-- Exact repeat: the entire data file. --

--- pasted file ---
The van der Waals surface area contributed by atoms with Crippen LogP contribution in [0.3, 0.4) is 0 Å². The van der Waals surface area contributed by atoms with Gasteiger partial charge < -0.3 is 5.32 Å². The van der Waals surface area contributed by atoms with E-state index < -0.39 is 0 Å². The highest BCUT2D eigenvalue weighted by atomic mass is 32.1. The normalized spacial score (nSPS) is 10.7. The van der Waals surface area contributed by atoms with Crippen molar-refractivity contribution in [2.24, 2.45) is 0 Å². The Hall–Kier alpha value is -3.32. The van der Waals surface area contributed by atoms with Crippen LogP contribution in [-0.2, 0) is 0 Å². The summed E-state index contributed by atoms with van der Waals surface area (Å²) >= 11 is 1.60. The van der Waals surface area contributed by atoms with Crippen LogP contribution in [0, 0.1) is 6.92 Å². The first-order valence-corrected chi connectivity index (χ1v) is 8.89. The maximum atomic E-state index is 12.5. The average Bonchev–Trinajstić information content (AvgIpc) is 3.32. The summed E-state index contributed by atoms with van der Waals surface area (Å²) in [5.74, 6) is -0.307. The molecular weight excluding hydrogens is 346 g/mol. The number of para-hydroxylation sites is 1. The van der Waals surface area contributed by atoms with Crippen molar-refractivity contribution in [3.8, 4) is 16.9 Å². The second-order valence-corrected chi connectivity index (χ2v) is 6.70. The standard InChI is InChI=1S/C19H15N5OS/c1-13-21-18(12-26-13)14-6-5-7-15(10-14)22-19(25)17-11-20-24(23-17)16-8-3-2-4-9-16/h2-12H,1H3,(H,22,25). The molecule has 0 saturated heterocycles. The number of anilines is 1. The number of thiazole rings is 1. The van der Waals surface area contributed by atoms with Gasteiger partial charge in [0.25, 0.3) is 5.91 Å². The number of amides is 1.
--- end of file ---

The van der Waals surface area contributed by atoms with Crippen LogP contribution in [0.3, 0.4) is 0 Å². The van der Waals surface area contributed by atoms with Gasteiger partial charge < -0.3 is 5.32 Å². The van der Waals surface area contributed by atoms with E-state index < -0.39 is 0 Å². The highest BCUT2D eigenvalue weighted by atomic mass is 32.1. The normalized spacial score (nSPS) is 10.7. The van der Waals surface area contributed by atoms with Crippen molar-refractivity contribution in [2.24, 2.45) is 0 Å². The Hall–Kier alpha value is -3.32. The van der Waals surface area contributed by atoms with Crippen LogP contribution in [-0.2, 0) is 0 Å². The summed E-state index contributed by atoms with van der Waals surface area (Å²) >= 11 is 1.60. The van der Waals surface area contributed by atoms with Crippen LogP contribution in [0, 0.1) is 6.92 Å². The first-order valence-corrected chi connectivity index (χ1v) is 8.89. The maximum atomic E-state index is 12.5. The average Bonchev–Trinajstić information content (AvgIpc) is 3.32. The summed E-state index contributed by atoms with van der Waals surface area (Å²) in [5.74, 6) is -0.307. The molecular weight excluding hydrogens is 346 g/mol. The number of para-hydroxylation sites is 1. The van der Waals surface area contributed by atoms with Crippen molar-refractivity contribution in [3.8, 4) is 16.9 Å². The second-order valence-corrected chi connectivity index (χ2v) is 6.70. The standard InChI is InChI=1S/C19H15N5OS/c1-13-21-18(12-26-13)14-6-5-7-15(10-14)22-19(25)17-11-20-24(23-17)16-8-3-2-4-9-16/h2-12H,1H3,(H,22,25). The molecule has 0 saturated heterocycles. The number of anilines is 1. The number of thiazole rings is 1. The van der Waals surface area contributed by atoms with Gasteiger partial charge in [0.25, 0.3) is 5.91 Å². The number of amides is 1.